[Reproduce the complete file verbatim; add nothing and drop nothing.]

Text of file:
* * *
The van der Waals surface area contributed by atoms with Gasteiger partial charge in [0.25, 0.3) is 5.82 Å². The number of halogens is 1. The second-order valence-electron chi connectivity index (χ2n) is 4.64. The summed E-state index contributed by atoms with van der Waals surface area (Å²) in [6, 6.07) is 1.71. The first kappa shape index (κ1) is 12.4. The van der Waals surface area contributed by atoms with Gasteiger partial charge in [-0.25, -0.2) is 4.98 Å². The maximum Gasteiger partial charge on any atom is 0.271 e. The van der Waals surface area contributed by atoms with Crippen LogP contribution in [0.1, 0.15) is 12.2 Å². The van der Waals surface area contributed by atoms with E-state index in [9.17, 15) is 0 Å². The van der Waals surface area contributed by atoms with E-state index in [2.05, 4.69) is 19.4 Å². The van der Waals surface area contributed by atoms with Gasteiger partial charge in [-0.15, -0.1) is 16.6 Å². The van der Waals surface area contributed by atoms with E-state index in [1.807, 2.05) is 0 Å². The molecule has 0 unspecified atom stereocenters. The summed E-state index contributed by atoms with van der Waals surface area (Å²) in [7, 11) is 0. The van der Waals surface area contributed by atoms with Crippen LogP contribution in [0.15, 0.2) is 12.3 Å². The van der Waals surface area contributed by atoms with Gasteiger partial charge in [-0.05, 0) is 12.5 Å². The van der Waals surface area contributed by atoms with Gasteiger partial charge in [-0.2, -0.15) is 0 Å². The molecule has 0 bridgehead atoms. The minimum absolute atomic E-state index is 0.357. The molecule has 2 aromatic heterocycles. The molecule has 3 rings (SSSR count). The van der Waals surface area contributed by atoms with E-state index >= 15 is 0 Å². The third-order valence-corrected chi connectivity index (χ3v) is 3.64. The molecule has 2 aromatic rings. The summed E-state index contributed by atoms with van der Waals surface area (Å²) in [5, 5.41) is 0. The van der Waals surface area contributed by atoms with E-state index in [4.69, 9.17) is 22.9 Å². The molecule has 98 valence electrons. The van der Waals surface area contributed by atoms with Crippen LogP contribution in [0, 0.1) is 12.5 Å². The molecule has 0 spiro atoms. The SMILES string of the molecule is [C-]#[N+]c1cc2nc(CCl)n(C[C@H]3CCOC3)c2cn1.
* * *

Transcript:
The van der Waals surface area contributed by atoms with Gasteiger partial charge in [0.25, 0.3) is 5.82 Å². The number of halogens is 1. The second-order valence-electron chi connectivity index (χ2n) is 4.64. The summed E-state index contributed by atoms with van der Waals surface area (Å²) in [6, 6.07) is 1.71. The first kappa shape index (κ1) is 12.4. The van der Waals surface area contributed by atoms with Gasteiger partial charge in [-0.25, -0.2) is 4.98 Å². The maximum Gasteiger partial charge on any atom is 0.271 e. The van der Waals surface area contributed by atoms with Crippen LogP contribution in [0.1, 0.15) is 12.2 Å². The van der Waals surface area contributed by atoms with E-state index in [9.17, 15) is 0 Å². The van der Waals surface area contributed by atoms with E-state index in [2.05, 4.69) is 19.4 Å². The van der Waals surface area contributed by atoms with Gasteiger partial charge in [-0.15, -0.1) is 16.6 Å². The van der Waals surface area contributed by atoms with E-state index in [1.807, 2.05) is 0 Å². The molecule has 0 unspecified atom stereocenters. The summed E-state index contributed by atoms with van der Waals surface area (Å²) in [7, 11) is 0. The van der Waals surface area contributed by atoms with Crippen LogP contribution in [0.15, 0.2) is 12.3 Å². The van der Waals surface area contributed by atoms with Gasteiger partial charge in [-0.05, 0) is 12.5 Å². The van der Waals surface area contributed by atoms with Gasteiger partial charge in [-0.2, -0.15) is 0 Å². The molecule has 0 bridgehead atoms. The minimum absolute atomic E-state index is 0.357. The molecule has 2 aromatic heterocycles. The molecule has 3 rings (SSSR count). The van der Waals surface area contributed by atoms with E-state index >= 15 is 0 Å². The third-order valence-corrected chi connectivity index (χ3v) is 3.64. The molecule has 2 aromatic rings. The summed E-state index contributed by atoms with van der Waals surface area (Å²) in [5, 5.41) is 0. The van der Waals surface area contributed by atoms with E-state index in [4.69, 9.17) is 22.9 Å². The molecule has 98 valence electrons. The van der Waals surface area contributed by atoms with Crippen LogP contribution in [0, 0.1) is 12.5 Å². The molecule has 0 spiro atoms. The SMILES string of the molecule is [C-]#[N+]c1cc2nc(CCl)n(C[C@H]3CCOC3)c2cn1.